• Art Hanger, MP for Calgary Northeast uttered these bon mots, “Homosexuality, to anyone who has not been brainwashed by the last decade of effective propaganda by the gay lobby, is unnatural. It is a repudiation of nature. … Homosexuality is nihilistic. It protects nothing, it defends nothing, it continues nothing, and it sustains nothing.” Now, admittedly, that was back in 1995 – so maybe a decade has tempered his views. You think?
  • And how about Mr. Stockwell Day, who followed the natural train of thought when discussing why the protection from discrimination from religion, ethnic origin, and gender should not extend to same-sex couples… “What about the next step? Those who lobby for sex with children?”

Yes, is there any wonder why Mr. Harper’s running the government like an Orwellian Ministry of Truth? Now, to be fair, these quotes – and others like them – are compiled on the official Web site of Egale, a national organization which aims to advance equality and justice for lesbian, gay, bisexual, and trans-identified people and their families across Canada. But we these quotes out there, Harper, when considering his own political future, must be thinking, ‘With friends like these who need enemies?’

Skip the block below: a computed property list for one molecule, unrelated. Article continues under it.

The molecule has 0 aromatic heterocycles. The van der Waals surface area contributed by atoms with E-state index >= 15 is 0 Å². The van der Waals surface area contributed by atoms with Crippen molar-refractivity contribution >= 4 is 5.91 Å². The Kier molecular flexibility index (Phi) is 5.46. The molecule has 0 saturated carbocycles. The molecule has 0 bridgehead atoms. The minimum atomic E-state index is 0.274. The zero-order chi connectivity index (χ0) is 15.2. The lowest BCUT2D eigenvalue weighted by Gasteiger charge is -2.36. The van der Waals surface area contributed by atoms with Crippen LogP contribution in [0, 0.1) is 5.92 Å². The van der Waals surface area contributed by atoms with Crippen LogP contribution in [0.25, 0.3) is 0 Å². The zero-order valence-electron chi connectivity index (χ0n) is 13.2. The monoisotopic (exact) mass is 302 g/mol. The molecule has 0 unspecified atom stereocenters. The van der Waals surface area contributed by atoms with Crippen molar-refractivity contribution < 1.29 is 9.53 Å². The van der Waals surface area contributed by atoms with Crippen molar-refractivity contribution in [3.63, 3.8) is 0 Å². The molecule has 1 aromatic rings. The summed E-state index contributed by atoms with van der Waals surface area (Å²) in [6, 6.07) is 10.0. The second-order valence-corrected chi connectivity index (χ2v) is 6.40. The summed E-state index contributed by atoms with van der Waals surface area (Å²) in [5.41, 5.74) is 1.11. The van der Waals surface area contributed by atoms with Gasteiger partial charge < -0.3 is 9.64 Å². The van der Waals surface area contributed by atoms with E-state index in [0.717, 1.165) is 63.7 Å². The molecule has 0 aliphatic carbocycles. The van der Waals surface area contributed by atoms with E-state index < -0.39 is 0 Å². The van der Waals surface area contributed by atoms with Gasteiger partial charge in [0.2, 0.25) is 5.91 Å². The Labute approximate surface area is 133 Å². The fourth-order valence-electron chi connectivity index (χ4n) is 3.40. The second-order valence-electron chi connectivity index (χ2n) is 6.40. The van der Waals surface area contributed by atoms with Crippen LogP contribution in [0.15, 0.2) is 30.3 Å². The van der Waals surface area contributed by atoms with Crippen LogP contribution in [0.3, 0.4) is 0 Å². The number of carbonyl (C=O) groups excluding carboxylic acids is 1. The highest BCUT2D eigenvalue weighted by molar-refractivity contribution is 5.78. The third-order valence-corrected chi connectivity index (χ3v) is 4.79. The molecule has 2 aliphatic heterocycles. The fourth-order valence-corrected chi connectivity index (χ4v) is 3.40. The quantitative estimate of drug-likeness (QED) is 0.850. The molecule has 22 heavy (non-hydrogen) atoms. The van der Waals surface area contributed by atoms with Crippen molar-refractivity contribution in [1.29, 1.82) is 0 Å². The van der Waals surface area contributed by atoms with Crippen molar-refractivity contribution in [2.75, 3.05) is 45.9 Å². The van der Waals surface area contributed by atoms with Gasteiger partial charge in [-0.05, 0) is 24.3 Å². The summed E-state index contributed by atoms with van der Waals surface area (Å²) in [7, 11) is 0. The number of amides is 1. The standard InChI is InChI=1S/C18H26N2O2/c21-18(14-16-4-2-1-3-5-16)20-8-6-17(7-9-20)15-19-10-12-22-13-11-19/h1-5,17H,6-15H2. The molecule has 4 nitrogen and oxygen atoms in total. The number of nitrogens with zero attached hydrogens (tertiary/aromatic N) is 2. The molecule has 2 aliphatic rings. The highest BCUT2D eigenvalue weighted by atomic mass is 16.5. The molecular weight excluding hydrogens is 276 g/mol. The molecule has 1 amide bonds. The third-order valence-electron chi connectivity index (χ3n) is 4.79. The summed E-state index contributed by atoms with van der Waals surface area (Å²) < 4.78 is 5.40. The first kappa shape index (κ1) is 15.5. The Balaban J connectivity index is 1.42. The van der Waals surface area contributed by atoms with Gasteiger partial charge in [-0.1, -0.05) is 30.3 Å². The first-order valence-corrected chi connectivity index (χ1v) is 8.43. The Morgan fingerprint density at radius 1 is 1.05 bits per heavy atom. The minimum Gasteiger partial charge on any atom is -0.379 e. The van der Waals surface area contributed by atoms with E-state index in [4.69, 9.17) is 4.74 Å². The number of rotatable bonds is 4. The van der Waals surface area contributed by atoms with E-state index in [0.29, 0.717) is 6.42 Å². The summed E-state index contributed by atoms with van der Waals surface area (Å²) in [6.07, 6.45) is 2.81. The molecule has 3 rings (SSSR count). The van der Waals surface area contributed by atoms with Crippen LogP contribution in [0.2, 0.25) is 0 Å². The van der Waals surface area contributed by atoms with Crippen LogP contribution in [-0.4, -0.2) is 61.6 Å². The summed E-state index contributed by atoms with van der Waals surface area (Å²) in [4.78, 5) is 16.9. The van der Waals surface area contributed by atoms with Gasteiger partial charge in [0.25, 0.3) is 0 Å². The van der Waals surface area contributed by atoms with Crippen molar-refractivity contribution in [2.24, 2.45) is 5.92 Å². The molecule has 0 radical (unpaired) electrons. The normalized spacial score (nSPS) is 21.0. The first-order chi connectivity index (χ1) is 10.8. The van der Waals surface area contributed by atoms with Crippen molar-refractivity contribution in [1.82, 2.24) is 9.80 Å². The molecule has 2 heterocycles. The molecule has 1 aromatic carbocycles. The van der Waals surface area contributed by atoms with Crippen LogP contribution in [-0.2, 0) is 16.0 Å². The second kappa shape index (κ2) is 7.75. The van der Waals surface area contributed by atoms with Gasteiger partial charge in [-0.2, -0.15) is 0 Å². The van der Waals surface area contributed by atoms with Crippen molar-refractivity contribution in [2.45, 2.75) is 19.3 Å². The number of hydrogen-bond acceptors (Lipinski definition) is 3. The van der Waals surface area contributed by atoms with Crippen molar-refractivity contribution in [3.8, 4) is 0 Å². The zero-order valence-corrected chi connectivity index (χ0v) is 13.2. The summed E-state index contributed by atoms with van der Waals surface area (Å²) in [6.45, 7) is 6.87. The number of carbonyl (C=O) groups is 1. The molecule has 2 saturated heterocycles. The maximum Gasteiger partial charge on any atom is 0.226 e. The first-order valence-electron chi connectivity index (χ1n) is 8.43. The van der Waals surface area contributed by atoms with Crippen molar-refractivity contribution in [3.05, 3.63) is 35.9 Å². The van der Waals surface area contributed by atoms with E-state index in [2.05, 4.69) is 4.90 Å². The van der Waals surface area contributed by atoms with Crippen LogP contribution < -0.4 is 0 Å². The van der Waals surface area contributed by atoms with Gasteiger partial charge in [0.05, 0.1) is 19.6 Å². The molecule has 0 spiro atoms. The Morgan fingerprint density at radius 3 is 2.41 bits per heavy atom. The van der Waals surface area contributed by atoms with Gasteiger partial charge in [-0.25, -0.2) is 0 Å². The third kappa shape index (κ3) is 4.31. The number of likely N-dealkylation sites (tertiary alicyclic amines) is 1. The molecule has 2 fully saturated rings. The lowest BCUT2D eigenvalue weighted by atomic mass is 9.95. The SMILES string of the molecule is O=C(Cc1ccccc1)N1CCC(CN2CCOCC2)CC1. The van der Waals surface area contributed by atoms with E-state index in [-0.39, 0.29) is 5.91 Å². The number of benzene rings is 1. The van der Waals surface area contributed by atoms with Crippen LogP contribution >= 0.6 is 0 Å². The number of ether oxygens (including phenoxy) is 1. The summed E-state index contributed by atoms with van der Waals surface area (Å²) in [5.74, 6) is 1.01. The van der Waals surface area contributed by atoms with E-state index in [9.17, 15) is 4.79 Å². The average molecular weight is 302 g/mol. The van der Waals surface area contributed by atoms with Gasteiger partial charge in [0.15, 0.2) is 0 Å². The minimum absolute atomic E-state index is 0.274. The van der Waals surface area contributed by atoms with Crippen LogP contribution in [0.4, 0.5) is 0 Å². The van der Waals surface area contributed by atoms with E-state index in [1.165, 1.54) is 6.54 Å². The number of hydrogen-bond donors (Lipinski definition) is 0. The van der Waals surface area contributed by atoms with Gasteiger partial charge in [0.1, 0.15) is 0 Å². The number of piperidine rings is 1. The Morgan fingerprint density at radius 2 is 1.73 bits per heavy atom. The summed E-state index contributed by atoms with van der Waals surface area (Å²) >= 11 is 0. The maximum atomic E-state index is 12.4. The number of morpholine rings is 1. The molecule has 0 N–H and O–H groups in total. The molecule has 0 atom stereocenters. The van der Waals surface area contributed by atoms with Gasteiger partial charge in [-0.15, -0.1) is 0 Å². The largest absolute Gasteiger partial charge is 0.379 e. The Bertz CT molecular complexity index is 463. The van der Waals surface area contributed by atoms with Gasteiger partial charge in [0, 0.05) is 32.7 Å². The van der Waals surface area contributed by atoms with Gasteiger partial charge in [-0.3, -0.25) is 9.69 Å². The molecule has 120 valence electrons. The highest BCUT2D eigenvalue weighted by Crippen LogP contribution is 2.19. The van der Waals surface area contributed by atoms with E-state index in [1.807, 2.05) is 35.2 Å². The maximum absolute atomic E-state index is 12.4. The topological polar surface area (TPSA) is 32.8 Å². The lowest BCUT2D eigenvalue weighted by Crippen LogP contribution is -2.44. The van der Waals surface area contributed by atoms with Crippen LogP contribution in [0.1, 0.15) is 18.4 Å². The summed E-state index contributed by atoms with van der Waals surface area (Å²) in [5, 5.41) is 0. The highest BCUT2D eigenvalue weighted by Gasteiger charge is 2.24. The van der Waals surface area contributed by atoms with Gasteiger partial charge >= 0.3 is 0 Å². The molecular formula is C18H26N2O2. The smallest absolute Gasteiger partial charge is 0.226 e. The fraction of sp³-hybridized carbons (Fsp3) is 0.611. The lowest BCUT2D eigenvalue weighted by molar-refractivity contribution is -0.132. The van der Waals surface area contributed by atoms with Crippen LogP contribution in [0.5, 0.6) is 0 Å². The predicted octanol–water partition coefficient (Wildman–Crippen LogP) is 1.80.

And that’s the problem with this debate. The Conservatives know it too, which is why some members of Harper’s own party have come out recently with concerns about not letting sleeping dogs lie – even if they choose to lie together despite having the same genitalia.